Conflict issues can arise if and when the health system pursues a research or vendor relationship with such a company, or seeks to make a similar investment in, or acquisition of, such a startup enterprise. The advance identification of such a conflict can often be difficult due to the breadth of the financially sophisticated director’s personal investment portfolio and how it is managed. It is also conceivable that corporate opportunity issues could arise if the financially sophisticated director (unintentionally, no doubt) directs, approves or otherwise ratifies an investment in such a start-up that is a strategic acquisition target or collaborator of the health system.
The system general counsel can provide value in these and similar circumstances by monitoring the board appointment process at all levels of system governance, and working with the system’s conflicts or governance committee, and individual directors, to provide guidance to all parties on how best to reduce the potential for duty of loyalty issues associated with diverse investment interests.
The General Counsel and Data Breach Compliance
An important responsibility of the governing board is to work with the CEO to assure proper coordination of the various roles and responsibilities of members of the senior executive leadership team, in order to prevent confusion, gaps in leadership and internecine controversy. An important new survey provides guidance on how the board and CEO should assign executive responsibility for data breach compliance.
The new survey, conducted jointly by the insurance analytics company Advisen and insurer Zurich North America, concludes that since cyber risk is more frequently viewed as an enterprise-wide issue, departments such as general counsel and risk management are now taking on larger roles in responding to data breach issues. The survey references the importance of compliance with all applicable federal, state or local privacy laws arising in connection with a data breach event. While it notes that in previous years the IT department was primarily responsible for maintaining such compliance, that responsibility is shifting as cyber risk has increasingly become an executive- and board-level concern, as well as an enterprise-wide focus.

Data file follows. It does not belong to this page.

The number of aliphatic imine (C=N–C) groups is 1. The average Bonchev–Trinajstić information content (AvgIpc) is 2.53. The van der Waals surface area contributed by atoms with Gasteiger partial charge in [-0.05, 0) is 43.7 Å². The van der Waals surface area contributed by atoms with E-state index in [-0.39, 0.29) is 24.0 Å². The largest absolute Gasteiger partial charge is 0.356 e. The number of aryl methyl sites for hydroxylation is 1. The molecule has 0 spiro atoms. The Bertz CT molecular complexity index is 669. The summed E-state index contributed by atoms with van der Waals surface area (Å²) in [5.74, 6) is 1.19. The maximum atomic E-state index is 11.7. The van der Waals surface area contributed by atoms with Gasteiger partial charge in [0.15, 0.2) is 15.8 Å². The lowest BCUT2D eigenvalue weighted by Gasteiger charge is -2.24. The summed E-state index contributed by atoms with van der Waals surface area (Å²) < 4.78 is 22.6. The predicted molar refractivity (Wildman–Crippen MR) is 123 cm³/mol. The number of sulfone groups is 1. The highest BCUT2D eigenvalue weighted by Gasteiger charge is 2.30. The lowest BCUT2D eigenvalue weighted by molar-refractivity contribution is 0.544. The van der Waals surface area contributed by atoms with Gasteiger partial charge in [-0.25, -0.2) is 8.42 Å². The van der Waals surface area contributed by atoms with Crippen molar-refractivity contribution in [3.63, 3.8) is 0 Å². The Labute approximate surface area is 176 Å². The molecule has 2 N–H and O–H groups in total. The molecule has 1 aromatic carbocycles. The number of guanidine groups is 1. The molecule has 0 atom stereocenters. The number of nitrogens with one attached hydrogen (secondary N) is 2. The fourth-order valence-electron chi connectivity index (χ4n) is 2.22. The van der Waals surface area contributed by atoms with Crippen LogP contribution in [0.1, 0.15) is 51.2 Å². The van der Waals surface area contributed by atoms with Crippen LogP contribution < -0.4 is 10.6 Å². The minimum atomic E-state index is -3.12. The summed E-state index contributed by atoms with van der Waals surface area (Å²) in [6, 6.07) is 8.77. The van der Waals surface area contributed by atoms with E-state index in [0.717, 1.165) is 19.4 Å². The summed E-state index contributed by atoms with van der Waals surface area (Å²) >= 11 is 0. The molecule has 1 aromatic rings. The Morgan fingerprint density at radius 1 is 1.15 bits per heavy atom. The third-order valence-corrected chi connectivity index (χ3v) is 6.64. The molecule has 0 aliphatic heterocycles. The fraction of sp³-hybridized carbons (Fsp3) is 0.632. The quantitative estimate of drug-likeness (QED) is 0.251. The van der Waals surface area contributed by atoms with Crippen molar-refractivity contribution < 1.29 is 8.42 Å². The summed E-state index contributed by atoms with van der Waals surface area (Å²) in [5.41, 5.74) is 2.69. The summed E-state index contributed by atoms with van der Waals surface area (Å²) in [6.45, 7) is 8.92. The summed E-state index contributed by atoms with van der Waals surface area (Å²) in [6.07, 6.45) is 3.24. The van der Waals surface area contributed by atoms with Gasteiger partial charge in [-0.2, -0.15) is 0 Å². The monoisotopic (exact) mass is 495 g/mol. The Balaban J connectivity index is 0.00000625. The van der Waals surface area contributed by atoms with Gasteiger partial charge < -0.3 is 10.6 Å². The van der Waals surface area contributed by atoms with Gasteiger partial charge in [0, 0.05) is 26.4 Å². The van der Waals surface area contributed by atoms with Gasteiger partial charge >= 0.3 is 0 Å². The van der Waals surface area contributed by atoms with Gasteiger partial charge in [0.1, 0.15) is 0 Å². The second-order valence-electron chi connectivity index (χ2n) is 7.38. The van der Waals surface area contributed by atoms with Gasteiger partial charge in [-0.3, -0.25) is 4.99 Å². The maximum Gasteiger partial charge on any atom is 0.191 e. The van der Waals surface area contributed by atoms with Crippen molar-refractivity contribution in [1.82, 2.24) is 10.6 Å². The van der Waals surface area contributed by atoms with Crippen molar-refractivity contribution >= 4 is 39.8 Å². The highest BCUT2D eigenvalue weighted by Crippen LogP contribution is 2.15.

Notably—and for the first time in the survey’s history—the office of general counsel is cited as the department most frequently responsible for assuring compliance with all applicable federal, state or local privacy laws, including state breach notification laws. The survey observes that the importance of compliance is represented in the increased role of general counsel and demonstrates the influence of regulation and heightened awareness of the legal issues that result from a data breach.
Management and board leadership are often called to make time-sensitive decisions with respect to executive responsibility in the context of vital corporate matters and crisis circumstances. It is important that those decisions are made on an informed basis. While a traditional conclusion might be that the CIO or other senior IT executive should be the executive directly in charge of the data breach response team, the new Advisen/Zurich survey serves as compelling evidence of the benefits attributed to greater general counsel participation in the work of that response team. Such greater general counsel participation is also consistent with the broader roles and responsibilities increasingly assigned to the general counsel—not simply technical legal advisor, but also valued business partner to management and leading advisor on organizational ethics and reputation.